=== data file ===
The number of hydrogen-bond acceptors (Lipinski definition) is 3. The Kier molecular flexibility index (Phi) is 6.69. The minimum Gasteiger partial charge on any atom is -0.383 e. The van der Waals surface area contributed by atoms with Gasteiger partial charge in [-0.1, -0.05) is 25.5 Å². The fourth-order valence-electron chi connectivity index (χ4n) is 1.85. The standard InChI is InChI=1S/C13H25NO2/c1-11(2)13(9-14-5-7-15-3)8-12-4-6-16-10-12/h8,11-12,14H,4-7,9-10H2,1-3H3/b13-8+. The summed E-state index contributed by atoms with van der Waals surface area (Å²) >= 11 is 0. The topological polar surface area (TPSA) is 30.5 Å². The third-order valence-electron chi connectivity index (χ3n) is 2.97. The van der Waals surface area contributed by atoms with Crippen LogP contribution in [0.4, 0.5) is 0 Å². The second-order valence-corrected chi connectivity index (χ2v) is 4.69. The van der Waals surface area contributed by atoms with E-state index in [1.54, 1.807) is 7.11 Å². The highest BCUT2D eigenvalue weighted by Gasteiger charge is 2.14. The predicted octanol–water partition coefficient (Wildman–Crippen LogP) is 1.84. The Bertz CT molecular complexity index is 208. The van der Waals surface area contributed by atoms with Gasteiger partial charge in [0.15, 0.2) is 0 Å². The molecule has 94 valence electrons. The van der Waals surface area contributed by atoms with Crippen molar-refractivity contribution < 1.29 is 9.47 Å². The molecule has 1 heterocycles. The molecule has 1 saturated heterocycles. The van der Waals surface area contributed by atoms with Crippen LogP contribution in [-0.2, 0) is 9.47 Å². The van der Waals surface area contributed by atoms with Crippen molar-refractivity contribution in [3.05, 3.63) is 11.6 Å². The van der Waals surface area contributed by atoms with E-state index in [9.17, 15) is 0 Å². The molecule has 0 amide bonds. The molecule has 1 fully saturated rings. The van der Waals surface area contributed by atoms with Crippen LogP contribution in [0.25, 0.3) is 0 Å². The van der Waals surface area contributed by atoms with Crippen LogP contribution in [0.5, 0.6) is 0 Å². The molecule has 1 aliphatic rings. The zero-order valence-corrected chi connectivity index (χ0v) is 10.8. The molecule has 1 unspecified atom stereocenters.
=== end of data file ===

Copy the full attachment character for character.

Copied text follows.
The number of hydrogen-bond acceptors (Lipinski definition) is 3. The Kier molecular flexibility index (Phi) is 6.69. The minimum Gasteiger partial charge on any atom is -0.383 e. The van der Waals surface area contributed by atoms with Gasteiger partial charge in [-0.1, -0.05) is 25.5 Å². The fourth-order valence-electron chi connectivity index (χ4n) is 1.85. The standard InChI is InChI=1S/C13H25NO2/c1-11(2)13(9-14-5-7-15-3)8-12-4-6-16-10-12/h8,11-12,14H,4-7,9-10H2,1-3H3/b13-8+. The summed E-state index contributed by atoms with van der Waals surface area (Å²) >= 11 is 0. The topological polar surface area (TPSA) is 30.5 Å². The third-order valence-electron chi connectivity index (χ3n) is 2.97. The van der Waals surface area contributed by atoms with Crippen LogP contribution in [0.4, 0.5) is 0 Å². The second-order valence-corrected chi connectivity index (χ2v) is 4.69. The van der Waals surface area contributed by atoms with E-state index in [1.54, 1.807) is 7.11 Å². The highest BCUT2D eigenvalue weighted by Gasteiger charge is 2.14. The predicted octanol–water partition coefficient (Wildman–Crippen LogP) is 1.84. The Bertz CT molecular complexity index is 208. The van der Waals surface area contributed by atoms with Gasteiger partial charge in [0.15, 0.2) is 0 Å². The molecule has 94 valence electrons. The van der Waals surface area contributed by atoms with Crippen molar-refractivity contribution < 1.29 is 9.47 Å². The molecule has 1 heterocycles. The molecule has 1 saturated heterocycles. The van der Waals surface area contributed by atoms with Crippen LogP contribution in [-0.2, 0) is 9.47 Å². The van der Waals surface area contributed by atoms with Crippen molar-refractivity contribution in [3.05, 3.63) is 11.6 Å². The van der Waals surface area contributed by atoms with E-state index in [9.17, 15) is 0 Å². The molecule has 0 amide bonds. The molecule has 1 fully saturated rings. The van der Waals surface area contributed by atoms with Crippen LogP contribution in [0.25, 0.3) is 0 Å². The van der Waals surface area contributed by atoms with Crippen LogP contribution in [0.5, 0.6) is 0 Å². The molecule has 1 aliphatic rings. The zero-order valence-corrected chi connectivity index (χ0v) is 10.8. The molecule has 1 unspecified atom stereocenters.